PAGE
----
February 2, 2023 - Like a gym member with a New Year’s resolution, the loan market started off strong in January. Thanks both to improving sentiment – case study: Nasdaq’s 2% jump following the Fed’s 25 bps rate rise on Wednesday – and borrower-friendly technicals, January enjoyed a remarkable rally. The secondary market saw the best start of the year since 2009, Pitchbook LCD wrote. First, the average secondary bid in the Morningstar/LSTA Leveraged Loan Index (LLI) jumped 178 bps to 94.23 (see COW). Add this strong secondary price rally to significant loan coupons (thanks partly to 1M LIBOR and SOFR both approaching 4.6%), and the stage was set for a 2.73% return in the LLI in January.

While not setting breaking decade-long records, the primary market enjoyed something of a recovery in spreads (if not in volumes). According to LevFinInsights, January saw 11 reverse flexes to no upward ones. Refinitiv added that January’s average OID came in at 97.43 compared to 96.5 in December. Buoyed by this, the average all-in new issue spread (which includes amortized OID and any CSA) dropped 40 bps from December levels, ending at SOFR+564 (see COW).

Though improvements in sentiment across asset classes no doubt helped, the rebound in loans was mostly driven by technicals. On the loan supply side, net supply – as measured by changes in outstandings in the Morningstar/LSTA LLI – has actually been negative. At $1.4 trillion even(ish), LLLI outstandings are down more than $7 billion in January and nearly $30 billion from their October highs. Measuring supply another way – new issue loans minus any associated repayments – netted LFI a mere $4.6 billion in the month. Either way, loan supply was low.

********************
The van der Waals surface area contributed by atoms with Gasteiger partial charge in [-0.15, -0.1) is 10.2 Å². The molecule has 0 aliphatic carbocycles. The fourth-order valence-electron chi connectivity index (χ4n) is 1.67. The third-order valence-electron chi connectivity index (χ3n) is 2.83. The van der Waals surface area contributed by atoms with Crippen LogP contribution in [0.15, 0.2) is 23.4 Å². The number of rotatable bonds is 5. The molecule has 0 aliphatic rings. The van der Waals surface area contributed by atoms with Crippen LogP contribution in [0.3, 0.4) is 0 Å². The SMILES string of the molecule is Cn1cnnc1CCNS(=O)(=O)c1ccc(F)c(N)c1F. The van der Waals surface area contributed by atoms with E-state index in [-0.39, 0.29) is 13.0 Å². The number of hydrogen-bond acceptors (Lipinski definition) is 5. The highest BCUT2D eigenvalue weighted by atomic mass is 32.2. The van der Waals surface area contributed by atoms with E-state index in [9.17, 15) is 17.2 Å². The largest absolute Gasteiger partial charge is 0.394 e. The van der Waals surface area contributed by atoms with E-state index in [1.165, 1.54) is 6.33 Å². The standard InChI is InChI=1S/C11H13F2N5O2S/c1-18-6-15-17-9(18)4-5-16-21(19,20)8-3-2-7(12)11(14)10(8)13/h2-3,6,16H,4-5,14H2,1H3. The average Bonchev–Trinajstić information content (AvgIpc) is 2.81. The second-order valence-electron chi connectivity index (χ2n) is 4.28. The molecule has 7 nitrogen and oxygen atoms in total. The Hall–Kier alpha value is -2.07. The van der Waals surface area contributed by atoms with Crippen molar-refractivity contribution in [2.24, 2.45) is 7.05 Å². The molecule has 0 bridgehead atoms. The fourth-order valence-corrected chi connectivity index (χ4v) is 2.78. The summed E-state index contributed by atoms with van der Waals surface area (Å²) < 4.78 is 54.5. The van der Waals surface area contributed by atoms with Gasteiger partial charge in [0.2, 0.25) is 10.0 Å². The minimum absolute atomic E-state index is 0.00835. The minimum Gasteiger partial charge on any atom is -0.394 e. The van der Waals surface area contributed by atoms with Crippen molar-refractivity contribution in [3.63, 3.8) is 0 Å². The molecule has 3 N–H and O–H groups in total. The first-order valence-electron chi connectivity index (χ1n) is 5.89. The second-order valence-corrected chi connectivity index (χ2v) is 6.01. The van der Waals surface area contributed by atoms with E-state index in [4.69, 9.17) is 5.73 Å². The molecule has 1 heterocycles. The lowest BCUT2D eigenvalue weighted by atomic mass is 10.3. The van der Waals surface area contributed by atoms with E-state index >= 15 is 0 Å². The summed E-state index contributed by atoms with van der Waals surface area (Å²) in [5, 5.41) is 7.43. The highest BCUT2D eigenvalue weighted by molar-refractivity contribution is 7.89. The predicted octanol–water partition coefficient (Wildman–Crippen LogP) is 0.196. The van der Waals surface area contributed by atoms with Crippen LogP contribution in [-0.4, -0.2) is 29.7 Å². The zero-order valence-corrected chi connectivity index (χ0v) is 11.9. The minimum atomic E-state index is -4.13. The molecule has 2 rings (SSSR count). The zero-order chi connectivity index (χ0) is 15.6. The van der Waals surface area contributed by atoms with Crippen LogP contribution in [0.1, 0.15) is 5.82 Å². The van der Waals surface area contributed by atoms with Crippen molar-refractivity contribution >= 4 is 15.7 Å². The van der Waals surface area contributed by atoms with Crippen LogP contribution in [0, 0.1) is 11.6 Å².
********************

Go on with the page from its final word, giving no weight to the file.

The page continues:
At the same time in January, visible investor demand has grown. LevFinInsights tracked 15 BSL and two middle market CLOs hitting in January, totaling $7.37 billion. Pitchbook LCD added that this is the third-highest January CLO tally in the post-GFC period. Now, admittedly, measuring current CLO-driven demand is an imperfect science. After all, not all these deals reflected new January demand; a number cleared long-standing warehouses. What these deals do reflect, though, is a tightening of liabilities spreads: As of mid-January, average CLO AAA spreads dipped to SOFR+205, after ending the year in the 240 bps context, Refinitiv charted. Meanwhile, after a brutal 2022, 2023 loan mutual fund flows seemed more benign – at least until the February 2nd reading! While they still trended negative in January, weekly outflows through late January were modest and even spiced with a week of inflows, according to Refinitiv.

Bottom line: 2023 was off to a strong start in January. Now if we can just avoid the gym member’s February fade!

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